Fully awful. 1 of 5.


    Ann wrote:

    I finally had an opportunity to read you SR review and I agree entirely that Routh did a spot on job as Clark/Superman, and I couldn't understand why critics were at all harsh on the portrayal.

    From what I read, people didn't like his size or his mannerisms. I'm not quite sure. I enjoyed his performance, but not so much elements of the plot.

    I must also agree that I was not keen on the Lois character. I always pictured someone like Selma Blair in the part; now of course with the 'Hellboy' franchise, and I think a good one at that, she's already known as a Super-Hero character of her own. Athough, I don't want to take a jab at Bosworth, but rather the writing of her character.

    I'll take a jab at Bosworth for you. She's wooden as an actress.

    I really enjoyed your description of how those of us who just didn't 'fit' in childhood, had that sense of wonder and elation at the fulfillment in Superman. It was exactly that magical experience for me, seeing the film when I was 4 or 5 for the first time. All the abilities, and limitless possibilities for someone who had been held back and held seperate from everyone else. I too had that same feeling of overwhelming joy when I showed this Superman to my (at the time) 15 month old nephew. His eyes wide, were glued to the screen, just to watch the scene where Superman takes in all the energy of the yellow suns' rays. With that music, at that moment, it still gives me goosebumps. He's obviously too young for many aspects in television and film, but I purposely let him see that scene, and hear the music of the end credits. Superman is a role model, and to me, still a Superhero that stands apart from the others.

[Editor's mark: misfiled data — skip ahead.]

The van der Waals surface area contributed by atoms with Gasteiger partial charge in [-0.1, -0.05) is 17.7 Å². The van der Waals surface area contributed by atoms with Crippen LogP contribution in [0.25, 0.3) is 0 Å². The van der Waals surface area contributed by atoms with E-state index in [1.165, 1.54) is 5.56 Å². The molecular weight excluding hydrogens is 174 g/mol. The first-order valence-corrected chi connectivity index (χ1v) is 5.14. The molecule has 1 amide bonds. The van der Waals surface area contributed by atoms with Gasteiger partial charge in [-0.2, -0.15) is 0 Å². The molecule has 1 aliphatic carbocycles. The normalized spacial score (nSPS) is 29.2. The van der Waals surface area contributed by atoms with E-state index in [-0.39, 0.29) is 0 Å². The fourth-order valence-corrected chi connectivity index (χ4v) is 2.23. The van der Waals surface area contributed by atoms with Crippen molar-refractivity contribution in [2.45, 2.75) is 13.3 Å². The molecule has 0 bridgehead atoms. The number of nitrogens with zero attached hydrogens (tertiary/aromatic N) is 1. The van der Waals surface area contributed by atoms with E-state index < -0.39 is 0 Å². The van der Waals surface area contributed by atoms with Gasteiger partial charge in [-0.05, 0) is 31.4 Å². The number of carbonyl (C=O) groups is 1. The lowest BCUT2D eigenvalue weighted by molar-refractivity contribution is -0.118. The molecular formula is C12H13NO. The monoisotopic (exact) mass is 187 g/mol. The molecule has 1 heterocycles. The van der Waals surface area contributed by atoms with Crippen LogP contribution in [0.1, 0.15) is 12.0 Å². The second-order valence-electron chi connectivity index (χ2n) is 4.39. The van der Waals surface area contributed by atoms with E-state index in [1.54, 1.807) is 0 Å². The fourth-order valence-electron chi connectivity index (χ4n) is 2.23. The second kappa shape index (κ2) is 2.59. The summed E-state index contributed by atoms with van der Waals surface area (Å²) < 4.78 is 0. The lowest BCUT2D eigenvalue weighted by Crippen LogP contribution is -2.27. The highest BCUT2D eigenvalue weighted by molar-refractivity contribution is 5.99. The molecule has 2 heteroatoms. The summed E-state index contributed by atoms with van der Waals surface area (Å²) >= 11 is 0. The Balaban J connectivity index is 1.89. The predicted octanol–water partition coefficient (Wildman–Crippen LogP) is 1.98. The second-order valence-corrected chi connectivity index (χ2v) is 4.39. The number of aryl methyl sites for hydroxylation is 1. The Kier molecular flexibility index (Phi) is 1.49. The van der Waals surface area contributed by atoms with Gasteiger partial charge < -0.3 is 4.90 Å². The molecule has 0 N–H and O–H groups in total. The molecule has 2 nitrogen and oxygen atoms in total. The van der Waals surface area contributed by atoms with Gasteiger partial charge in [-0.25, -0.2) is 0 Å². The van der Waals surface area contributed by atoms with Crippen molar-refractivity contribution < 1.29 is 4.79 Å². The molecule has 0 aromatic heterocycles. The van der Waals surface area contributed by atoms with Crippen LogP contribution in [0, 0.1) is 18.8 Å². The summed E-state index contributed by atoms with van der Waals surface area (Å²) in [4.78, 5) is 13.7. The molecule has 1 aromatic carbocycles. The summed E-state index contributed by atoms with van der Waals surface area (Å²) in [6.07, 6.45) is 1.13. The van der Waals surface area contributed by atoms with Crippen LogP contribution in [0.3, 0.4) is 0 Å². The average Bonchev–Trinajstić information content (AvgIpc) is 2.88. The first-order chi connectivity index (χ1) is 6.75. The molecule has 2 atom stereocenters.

There are just things he will not, and should not do. There is a purity to him, and certain things that should not be messed with, for fear of tainting that image. I must say, I'm mixed on the whole Jason sub-plot myself- having watched Superman and Superman II numerous times. What leaves me mixed is the final scene of Superman and Jason- it's played well by Routh and gets to me every time. But it is an unnecessary and annoying love triangle that they threw Superman into, and that makes it feel like Smallville nonsense to me.

    Me as well. He's supposed to be a paragon or moral responsibility, and yet he still manages to have a child out of wedlock he didn't know he'd conceived? That's something the dumb lady down the street who can't afford food for her kids did, not the Superman I idolize.

    I also feel that most writers today, in television drama only seem to know how to write tension for 'couples' by breaking them up. In real life, there are so many levels of tension, heartache, enjoyment and despair to be found within any relationship, and a breakup doesn't even begin to scratch the surface.

    They do it because it's easier than deconstructing a relationship with rational dilemmas.